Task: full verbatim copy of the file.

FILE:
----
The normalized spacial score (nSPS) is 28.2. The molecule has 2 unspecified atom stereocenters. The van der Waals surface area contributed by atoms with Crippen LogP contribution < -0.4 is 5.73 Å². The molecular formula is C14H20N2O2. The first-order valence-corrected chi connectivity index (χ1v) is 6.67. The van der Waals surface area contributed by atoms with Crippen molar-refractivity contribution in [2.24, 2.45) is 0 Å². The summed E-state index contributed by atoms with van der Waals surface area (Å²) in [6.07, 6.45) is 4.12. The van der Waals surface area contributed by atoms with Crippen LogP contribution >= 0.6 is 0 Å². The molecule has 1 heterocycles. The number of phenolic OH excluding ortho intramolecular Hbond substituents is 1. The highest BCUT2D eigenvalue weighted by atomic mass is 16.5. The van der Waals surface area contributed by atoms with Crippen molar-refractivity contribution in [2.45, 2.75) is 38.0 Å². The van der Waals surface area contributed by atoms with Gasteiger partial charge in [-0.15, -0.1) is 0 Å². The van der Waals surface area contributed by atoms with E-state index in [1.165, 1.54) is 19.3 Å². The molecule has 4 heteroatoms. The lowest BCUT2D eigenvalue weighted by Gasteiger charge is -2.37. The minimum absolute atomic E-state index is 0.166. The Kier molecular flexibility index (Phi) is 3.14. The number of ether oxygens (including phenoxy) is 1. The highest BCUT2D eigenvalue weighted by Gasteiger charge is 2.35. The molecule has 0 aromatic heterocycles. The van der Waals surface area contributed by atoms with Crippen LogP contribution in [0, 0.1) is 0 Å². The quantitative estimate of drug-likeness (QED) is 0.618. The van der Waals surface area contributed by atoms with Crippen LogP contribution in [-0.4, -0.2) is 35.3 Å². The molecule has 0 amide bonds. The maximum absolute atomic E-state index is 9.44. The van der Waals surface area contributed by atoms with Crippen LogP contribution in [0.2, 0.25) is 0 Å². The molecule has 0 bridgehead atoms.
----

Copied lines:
The normalized spacial score (nSPS) is 28.2. The molecule has 2 unspecified atom stereocenters. The van der Waals surface area contributed by atoms with Crippen LogP contribution < -0.4 is 5.73 Å². The molecular formula is C14H20N2O2. The first-order valence-corrected chi connectivity index (χ1v) is 6.67. The van der Waals surface area contributed by atoms with Crippen molar-refractivity contribution in [2.24, 2.45) is 0 Å². The summed E-state index contributed by atoms with van der Waals surface area (Å²) in [6.07, 6.45) is 4.12. The van der Waals surface area contributed by atoms with Crippen LogP contribution >= 0.6 is 0 Å². The molecule has 1 heterocycles. The number of phenolic OH excluding ortho intramolecular Hbond substituents is 1. The highest BCUT2D eigenvalue weighted by atomic mass is 16.5. The van der Waals surface area contributed by atoms with Crippen molar-refractivity contribution in [2.45, 2.75) is 38.0 Å². The van der Waals surface area contributed by atoms with Gasteiger partial charge in [-0.15, -0.1) is 0 Å². The van der Waals surface area contributed by atoms with E-state index in [1.165, 1.54) is 19.3 Å². The molecule has 4 heteroatoms. The lowest BCUT2D eigenvalue weighted by Gasteiger charge is -2.37. The minimum absolute atomic E-state index is 0.166. The Kier molecular flexibility index (Phi) is 3.14. The number of ether oxygens (including phenoxy) is 1. The highest BCUT2D eigenvalue weighted by Gasteiger charge is 2.35. The molecule has 0 aromatic heterocycles. The van der Waals surface area contributed by atoms with Crippen LogP contribution in [0, 0.1) is 0 Å². The quantitative estimate of drug-likeness (QED) is 0.618. The van der Waals surface area contributed by atoms with Crippen LogP contribution in [-0.4, -0.2) is 35.3 Å². The molecule has 0 amide bonds. The maximum absolute atomic E-state index is 9.44. The van der Waals surface area contributed by atoms with Crippen LogP contribution in [0.2, 0.25) is 0 Å². The molecule has 0 bridgehead atoms.